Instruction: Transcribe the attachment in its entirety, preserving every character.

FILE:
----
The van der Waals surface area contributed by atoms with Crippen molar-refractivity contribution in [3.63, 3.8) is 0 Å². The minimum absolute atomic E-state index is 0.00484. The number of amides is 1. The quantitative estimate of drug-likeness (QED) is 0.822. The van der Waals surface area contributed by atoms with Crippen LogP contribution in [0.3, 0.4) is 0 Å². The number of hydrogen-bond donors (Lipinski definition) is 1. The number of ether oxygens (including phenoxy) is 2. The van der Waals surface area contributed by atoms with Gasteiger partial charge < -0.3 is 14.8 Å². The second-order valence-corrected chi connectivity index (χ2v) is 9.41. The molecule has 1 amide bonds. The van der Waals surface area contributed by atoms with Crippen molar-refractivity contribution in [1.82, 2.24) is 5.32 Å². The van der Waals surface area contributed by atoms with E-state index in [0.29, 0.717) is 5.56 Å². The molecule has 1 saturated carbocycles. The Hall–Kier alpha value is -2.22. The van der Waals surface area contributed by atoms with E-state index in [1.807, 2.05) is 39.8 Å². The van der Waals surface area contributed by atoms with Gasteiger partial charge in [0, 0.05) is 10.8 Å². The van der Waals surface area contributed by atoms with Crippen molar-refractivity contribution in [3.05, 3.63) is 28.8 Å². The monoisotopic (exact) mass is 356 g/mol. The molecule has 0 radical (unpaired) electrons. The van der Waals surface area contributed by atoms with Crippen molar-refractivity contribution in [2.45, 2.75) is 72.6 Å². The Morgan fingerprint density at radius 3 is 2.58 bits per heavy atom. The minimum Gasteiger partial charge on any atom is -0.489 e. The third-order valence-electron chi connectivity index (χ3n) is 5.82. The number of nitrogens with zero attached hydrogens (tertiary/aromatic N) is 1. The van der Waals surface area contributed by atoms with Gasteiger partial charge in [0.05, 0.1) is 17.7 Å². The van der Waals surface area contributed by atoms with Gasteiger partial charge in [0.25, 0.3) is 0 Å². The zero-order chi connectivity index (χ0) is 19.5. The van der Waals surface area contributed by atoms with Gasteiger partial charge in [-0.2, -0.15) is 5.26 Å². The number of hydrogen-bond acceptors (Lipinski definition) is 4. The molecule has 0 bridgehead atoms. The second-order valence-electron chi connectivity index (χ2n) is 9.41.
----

The van der Waals surface area contributed by atoms with Crippen molar-refractivity contribution in [3.63, 3.8) is 0 Å². The minimum absolute atomic E-state index is 0.00484. The number of amides is 1. The quantitative estimate of drug-likeness (QED) is 0.822. The van der Waals surface area contributed by atoms with Crippen LogP contribution in [0.3, 0.4) is 0 Å². The number of hydrogen-bond donors (Lipinski definition) is 1. The number of ether oxygens (including phenoxy) is 2. The van der Waals surface area contributed by atoms with Gasteiger partial charge < -0.3 is 14.8 Å². The second-order valence-corrected chi connectivity index (χ2v) is 9.41. The molecule has 1 amide bonds. The van der Waals surface area contributed by atoms with Crippen molar-refractivity contribution in [1.82, 2.24) is 5.32 Å². The van der Waals surface area contributed by atoms with E-state index in [0.29, 0.717) is 5.56 Å². The molecule has 1 saturated carbocycles. The Hall–Kier alpha value is -2.22. The van der Waals surface area contributed by atoms with E-state index in [1.807, 2.05) is 39.8 Å². The van der Waals surface area contributed by atoms with Gasteiger partial charge in [0, 0.05) is 10.8 Å². The van der Waals surface area contributed by atoms with Crippen molar-refractivity contribution in [3.05, 3.63) is 28.8 Å². The monoisotopic (exact) mass is 356 g/mol. The molecule has 0 radical (unpaired) electrons. The van der Waals surface area contributed by atoms with Crippen molar-refractivity contribution in [2.45, 2.75) is 72.6 Å². The Morgan fingerprint density at radius 3 is 2.58 bits per heavy atom. The minimum Gasteiger partial charge on any atom is -0.489 e. The third-order valence-electron chi connectivity index (χ3n) is 5.82. The number of nitrogens with zero attached hydrogens (tertiary/aromatic N) is 1. The van der Waals surface area contributed by atoms with Gasteiger partial charge in [0.05, 0.1) is 17.7 Å². The van der Waals surface area contributed by atoms with Gasteiger partial charge in [0.25, 0.3) is 0 Å². The zero-order chi connectivity index (χ0) is 19.5. The van der Waals surface area contributed by atoms with Gasteiger partial charge in [-0.2, -0.15) is 5.26 Å². The number of hydrogen-bond acceptors (Lipinski definition) is 4. The molecule has 0 bridgehead atoms. The second-order valence-electron chi connectivity index (χ2n) is 9.41.